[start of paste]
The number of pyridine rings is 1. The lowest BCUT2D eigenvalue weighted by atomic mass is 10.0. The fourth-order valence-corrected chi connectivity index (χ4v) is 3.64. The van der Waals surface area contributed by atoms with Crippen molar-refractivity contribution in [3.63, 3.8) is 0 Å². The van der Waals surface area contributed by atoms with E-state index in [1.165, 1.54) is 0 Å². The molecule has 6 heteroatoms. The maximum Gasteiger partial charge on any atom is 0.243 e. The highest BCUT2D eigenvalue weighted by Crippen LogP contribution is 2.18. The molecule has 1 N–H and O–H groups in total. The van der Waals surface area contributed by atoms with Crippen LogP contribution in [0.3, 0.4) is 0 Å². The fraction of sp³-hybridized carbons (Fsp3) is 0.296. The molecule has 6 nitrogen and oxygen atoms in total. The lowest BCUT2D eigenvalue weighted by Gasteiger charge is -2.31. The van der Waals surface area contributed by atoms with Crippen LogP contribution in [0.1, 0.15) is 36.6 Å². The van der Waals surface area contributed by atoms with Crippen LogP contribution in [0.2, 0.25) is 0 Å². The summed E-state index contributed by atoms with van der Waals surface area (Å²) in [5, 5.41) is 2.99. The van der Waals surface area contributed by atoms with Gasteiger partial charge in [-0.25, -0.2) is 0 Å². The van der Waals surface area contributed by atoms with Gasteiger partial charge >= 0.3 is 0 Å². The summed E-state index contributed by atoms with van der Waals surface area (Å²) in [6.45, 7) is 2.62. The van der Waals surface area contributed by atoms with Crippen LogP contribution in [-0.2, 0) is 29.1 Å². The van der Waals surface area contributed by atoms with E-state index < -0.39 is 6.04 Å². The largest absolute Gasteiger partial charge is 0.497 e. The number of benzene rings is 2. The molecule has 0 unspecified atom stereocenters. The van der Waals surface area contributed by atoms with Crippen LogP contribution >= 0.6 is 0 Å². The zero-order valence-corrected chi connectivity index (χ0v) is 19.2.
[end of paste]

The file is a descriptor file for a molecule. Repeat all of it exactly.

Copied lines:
The number of pyridine rings is 1. The lowest BCUT2D eigenvalue weighted by atomic mass is 10.0. The fourth-order valence-corrected chi connectivity index (χ4v) is 3.64. The van der Waals surface area contributed by atoms with Crippen molar-refractivity contribution in [3.63, 3.8) is 0 Å². The van der Waals surface area contributed by atoms with E-state index in [1.165, 1.54) is 0 Å². The molecule has 6 heteroatoms. The maximum Gasteiger partial charge on any atom is 0.243 e. The highest BCUT2D eigenvalue weighted by Crippen LogP contribution is 2.18. The molecule has 1 N–H and O–H groups in total. The van der Waals surface area contributed by atoms with Crippen LogP contribution in [0.3, 0.4) is 0 Å². The fraction of sp³-hybridized carbons (Fsp3) is 0.296. The molecule has 6 nitrogen and oxygen atoms in total. The lowest BCUT2D eigenvalue weighted by Gasteiger charge is -2.31. The van der Waals surface area contributed by atoms with Crippen LogP contribution in [0.1, 0.15) is 36.6 Å². The van der Waals surface area contributed by atoms with Crippen LogP contribution in [0.2, 0.25) is 0 Å². The summed E-state index contributed by atoms with van der Waals surface area (Å²) in [5, 5.41) is 2.99. The van der Waals surface area contributed by atoms with Gasteiger partial charge in [-0.25, -0.2) is 0 Å². The van der Waals surface area contributed by atoms with Gasteiger partial charge >= 0.3 is 0 Å². The summed E-state index contributed by atoms with van der Waals surface area (Å²) in [6.45, 7) is 2.62. The van der Waals surface area contributed by atoms with Crippen LogP contribution in [-0.2, 0) is 29.1 Å². The van der Waals surface area contributed by atoms with E-state index < -0.39 is 6.04 Å². The largest absolute Gasteiger partial charge is 0.497 e. The number of benzene rings is 2. The molecule has 0 unspecified atom stereocenters. The van der Waals surface area contributed by atoms with Crippen LogP contribution >= 0.6 is 0 Å². The zero-order valence-corrected chi connectivity index (χ0v) is 19.2.